True to his campaign promise, U.S. President Donald Trump has unleashed what looks like an all-out trade war against China. This month saw the U.S. slapping new tariffs on $200 billion in Chinese imports, with additional duties expected to reach to 25% next year. This comes on top of an earlier round of tariffs on $50 billion of Chinese products.
China has responded in kind, raising its own retaliatory tariffs (between 5 and 10%) on a total of $110 billion of American products. As a result, the world’s two largest economies have imposed new restrictions on close to $400 billion of bilateral trade, sending shockwaves across the global economy.
Though trade diversion has benefited some Asian nations, much of the region, so far, has greeted the Sino-American trade war with trepidation. There is increasing worry about the unintended consequences not only for regional trade linkages, where China plays a pivotal role, but also the decades-long cold peace in Asia, which is looking increasingly fragile.
Triumph of “America First” Policy
Almost four decades since the formal restoration of bilateral diplomatic relations, Washington has once again identified Beijing as a strategic competitor. In fact, the Trump administration’s National Security Strategy (NSS) openly describes China as a “revisionist” power, which seeks to “challenge American power, influence, and interests” around the world, particularly in the Indo-Pacific, in an attempt “to erode American security and prosperity.”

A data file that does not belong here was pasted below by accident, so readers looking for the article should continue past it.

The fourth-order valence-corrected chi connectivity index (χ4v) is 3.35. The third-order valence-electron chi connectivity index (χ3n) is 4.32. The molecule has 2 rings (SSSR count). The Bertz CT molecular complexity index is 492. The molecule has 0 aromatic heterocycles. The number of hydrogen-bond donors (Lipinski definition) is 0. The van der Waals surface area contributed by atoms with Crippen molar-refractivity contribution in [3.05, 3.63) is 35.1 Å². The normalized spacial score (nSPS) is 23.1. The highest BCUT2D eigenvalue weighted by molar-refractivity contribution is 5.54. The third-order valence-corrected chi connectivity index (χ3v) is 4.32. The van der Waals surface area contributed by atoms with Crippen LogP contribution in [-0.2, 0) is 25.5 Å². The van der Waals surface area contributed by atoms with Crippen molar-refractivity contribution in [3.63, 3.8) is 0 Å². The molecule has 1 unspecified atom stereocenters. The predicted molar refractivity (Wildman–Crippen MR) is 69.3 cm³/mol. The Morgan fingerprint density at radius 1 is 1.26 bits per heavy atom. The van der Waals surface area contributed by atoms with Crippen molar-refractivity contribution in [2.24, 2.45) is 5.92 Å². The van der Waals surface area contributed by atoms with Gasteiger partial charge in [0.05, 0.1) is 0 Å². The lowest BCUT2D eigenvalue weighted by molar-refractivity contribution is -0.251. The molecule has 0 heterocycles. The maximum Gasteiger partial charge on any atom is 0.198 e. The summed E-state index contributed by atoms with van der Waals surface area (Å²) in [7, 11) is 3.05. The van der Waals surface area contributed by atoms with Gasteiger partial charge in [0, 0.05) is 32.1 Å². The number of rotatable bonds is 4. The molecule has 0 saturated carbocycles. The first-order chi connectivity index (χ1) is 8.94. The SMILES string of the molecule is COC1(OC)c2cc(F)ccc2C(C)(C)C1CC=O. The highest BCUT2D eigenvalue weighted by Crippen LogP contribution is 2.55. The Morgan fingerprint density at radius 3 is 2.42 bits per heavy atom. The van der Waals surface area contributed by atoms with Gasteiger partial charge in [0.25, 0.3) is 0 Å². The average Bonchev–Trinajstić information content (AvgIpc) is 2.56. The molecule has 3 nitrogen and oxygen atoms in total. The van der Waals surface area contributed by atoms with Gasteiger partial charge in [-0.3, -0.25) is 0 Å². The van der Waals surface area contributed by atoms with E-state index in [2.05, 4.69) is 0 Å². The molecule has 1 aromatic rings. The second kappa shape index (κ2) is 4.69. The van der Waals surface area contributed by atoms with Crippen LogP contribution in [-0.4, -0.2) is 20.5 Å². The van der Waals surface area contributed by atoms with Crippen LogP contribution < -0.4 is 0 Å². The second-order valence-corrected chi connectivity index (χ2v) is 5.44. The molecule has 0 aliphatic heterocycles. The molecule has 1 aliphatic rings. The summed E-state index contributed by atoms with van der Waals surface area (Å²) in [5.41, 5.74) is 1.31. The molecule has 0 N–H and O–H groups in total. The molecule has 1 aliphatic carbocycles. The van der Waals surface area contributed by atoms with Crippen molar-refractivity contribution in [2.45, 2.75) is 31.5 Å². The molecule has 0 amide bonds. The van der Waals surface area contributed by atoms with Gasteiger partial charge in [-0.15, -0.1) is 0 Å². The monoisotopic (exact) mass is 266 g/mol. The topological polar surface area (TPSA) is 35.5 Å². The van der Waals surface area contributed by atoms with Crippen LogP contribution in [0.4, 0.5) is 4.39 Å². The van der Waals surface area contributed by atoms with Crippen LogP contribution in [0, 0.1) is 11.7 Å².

For some in the Trump administration, China is nothing short of an existential threat, given its unique combination of economic dynamism, burgeoning military might, and demographic weight – strengths the Soviet Union could only dream of at the height of the Cold War.
Within his first year in office, Trump assessed the prospect of activating various legislation, namely Section 232 of the Trade Expansion Act of 1962 as well as Section 301 of the Trade Act of 1974, to aggressively reconfigure America’s external trade relations.
In its second year, Trump administration’s trade policy has been increasingly dominated by the protectionist “iron triangle,” composed of White House chief trade adviser Peter Navarro, U.S. Trade Representative Robert Lighthizer, and Commerce Secretary Wilbur Ross, who view America’s trade deficit as a national security concern. Through ramped up tariffs and punishment of China’s alleged intellectual property theft, the Trump administration hopes to restore America’s manufacturing power.
So far, Washington seems to have gained the upper hand. For a starter, the U.S. can double the scope of its tariffs, given the sheer of volume of its Chinese imports. Trump has threatened to extend punitive tariffs to an additional $267 billion of Chinese imports. This gives Washington a lot of leverage.
By contrast, China may soon run out of American products to target and is beginning to show signs of serious vulnerability: Chinese stock markets have been hit hard, among the worst performing in Asia, while the yuan lost 8% of its value against the dollar between April and August this year. Though China is the world’s biggest exporter, it suffered, for the first time in 20 years, a current-account deficit in the first half of 2018. Trump’s tax cuts have, meanwhile, powered American financial markets, with GDP growth and unemployment rates reaching their best levels in recent years.